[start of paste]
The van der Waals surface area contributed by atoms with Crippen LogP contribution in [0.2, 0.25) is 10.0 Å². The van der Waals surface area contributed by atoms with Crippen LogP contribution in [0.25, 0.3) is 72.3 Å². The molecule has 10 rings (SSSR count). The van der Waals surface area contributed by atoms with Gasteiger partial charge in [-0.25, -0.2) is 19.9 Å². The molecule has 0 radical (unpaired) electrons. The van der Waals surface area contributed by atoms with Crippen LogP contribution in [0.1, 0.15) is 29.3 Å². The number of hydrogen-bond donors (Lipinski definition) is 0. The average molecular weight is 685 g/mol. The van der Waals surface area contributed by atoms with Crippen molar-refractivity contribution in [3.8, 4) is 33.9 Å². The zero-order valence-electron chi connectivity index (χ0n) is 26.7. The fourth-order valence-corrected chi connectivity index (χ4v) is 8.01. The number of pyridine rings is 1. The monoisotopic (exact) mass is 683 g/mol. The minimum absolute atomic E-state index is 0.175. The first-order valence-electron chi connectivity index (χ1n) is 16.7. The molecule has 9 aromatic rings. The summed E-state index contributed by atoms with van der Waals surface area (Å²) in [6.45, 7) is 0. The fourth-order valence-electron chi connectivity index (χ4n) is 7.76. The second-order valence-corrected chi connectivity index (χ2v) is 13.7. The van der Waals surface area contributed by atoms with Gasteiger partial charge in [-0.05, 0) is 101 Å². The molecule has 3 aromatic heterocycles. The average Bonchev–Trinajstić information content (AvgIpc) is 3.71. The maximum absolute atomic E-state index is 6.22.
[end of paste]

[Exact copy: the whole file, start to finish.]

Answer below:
The van der Waals surface area contributed by atoms with Crippen LogP contribution in [0.2, 0.25) is 10.0 Å². The van der Waals surface area contributed by atoms with Crippen LogP contribution in [0.25, 0.3) is 72.3 Å². The molecule has 10 rings (SSSR count). The van der Waals surface area contributed by atoms with Gasteiger partial charge in [-0.25, -0.2) is 19.9 Å². The molecule has 0 radical (unpaired) electrons. The van der Waals surface area contributed by atoms with Crippen LogP contribution in [0.1, 0.15) is 29.3 Å². The number of hydrogen-bond donors (Lipinski definition) is 0. The average molecular weight is 685 g/mol. The van der Waals surface area contributed by atoms with Crippen molar-refractivity contribution in [3.8, 4) is 33.9 Å². The zero-order valence-electron chi connectivity index (χ0n) is 26.7. The fourth-order valence-corrected chi connectivity index (χ4v) is 8.01. The number of pyridine rings is 1. The monoisotopic (exact) mass is 683 g/mol. The minimum absolute atomic E-state index is 0.175. The first-order valence-electron chi connectivity index (χ1n) is 16.7. The molecule has 9 aromatic rings. The summed E-state index contributed by atoms with van der Waals surface area (Å²) in [6.45, 7) is 0. The fourth-order valence-electron chi connectivity index (χ4n) is 7.76. The second-order valence-corrected chi connectivity index (χ2v) is 13.7. The van der Waals surface area contributed by atoms with Gasteiger partial charge in [-0.05, 0) is 101 Å². The molecule has 3 aromatic heterocycles. The average Bonchev–Trinajstić information content (AvgIpc) is 3.71. The maximum absolute atomic E-state index is 6.22.